The Baldwin Effect? … Morning Cup O’Chiefs

How much of an impact will Jonathan Baldwin have on the Chiefs 2011 offense?

History tells us the Baldwin effect will be limited. Rookie wide receivers have the toughest time making a production mark on NFL offenses, maybe tougher than any other position save quarterback.

Pull back the numbers on rookie wide receivers and their ability to produce in the National Football League and it’s not pretty. Every situation has different circumstances that effect a player’s baptism to pro football, so it would be folly to say that results are pre-determined based on position on the field or position in the draft.

And, while history is re-written on an everyday basis, it doesn’t happen very often with rookie wide receivers and their productive impact.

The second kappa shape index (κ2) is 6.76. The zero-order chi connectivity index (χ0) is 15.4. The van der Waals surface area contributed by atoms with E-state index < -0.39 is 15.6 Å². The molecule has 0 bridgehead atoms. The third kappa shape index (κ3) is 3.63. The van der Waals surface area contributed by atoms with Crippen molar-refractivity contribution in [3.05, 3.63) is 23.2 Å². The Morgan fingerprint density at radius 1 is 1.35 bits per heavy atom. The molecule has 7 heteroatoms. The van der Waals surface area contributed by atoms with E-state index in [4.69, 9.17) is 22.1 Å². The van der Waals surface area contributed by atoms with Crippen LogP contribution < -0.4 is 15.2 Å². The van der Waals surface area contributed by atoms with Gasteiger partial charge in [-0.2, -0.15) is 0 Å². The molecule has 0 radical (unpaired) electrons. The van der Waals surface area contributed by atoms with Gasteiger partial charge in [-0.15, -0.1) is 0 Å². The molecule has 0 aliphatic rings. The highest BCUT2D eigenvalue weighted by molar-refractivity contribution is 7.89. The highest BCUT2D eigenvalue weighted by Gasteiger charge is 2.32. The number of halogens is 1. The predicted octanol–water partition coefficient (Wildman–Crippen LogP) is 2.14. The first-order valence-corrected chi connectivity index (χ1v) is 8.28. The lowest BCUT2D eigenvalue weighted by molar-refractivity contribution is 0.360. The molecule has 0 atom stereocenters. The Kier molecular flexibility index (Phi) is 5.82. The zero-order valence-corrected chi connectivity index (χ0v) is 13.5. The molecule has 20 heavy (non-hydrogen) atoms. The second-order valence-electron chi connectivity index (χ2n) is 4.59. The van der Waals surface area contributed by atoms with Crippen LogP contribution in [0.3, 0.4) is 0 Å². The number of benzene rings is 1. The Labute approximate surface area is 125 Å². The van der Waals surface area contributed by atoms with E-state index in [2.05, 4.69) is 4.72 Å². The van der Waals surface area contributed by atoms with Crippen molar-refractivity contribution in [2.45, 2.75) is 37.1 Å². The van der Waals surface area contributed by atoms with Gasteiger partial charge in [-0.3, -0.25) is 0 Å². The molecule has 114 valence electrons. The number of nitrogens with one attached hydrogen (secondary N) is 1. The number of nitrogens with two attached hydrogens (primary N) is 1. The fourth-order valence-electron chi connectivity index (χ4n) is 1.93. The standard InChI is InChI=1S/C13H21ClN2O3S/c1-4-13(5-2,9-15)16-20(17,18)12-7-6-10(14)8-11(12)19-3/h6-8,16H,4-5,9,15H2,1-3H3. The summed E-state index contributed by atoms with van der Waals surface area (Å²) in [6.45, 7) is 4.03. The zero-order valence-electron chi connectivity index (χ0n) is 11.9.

EXHIBIT #1

Since the AFL-NFL’s first combined draft in 1967, there have been 137 wide receivers selected in the first round. Five of those 137 first-round WRs were able to top 1,000 receiving yards in their rookie seasons. That’s 3.7 percent that were able to reach that long-time standard for production.

EXHIBIT #2

In the last five NFL Drafts (2006-2010) there were 15 wide receivers selected in the first round. None topped 1,000 receiving yards as rookies. The closest first-year receiver to that mark in the last five years was Dwayne Bowe, who had 995 yards on 70 catches in the 2007 season for the Chiefs. That group averaged 39 catches for 546.3 yards. That’s 0 percent of the first-rounders.

EXHIBIT #3

Since the AFL joined the pro football world in 1960, there have been only 12 rookie wide receivers that topped 1,000 receiving yards. That’s less than one-half of one-half of one percent of all rookie wide receivers that passed through the AFL and NFL over the last 51 seasons.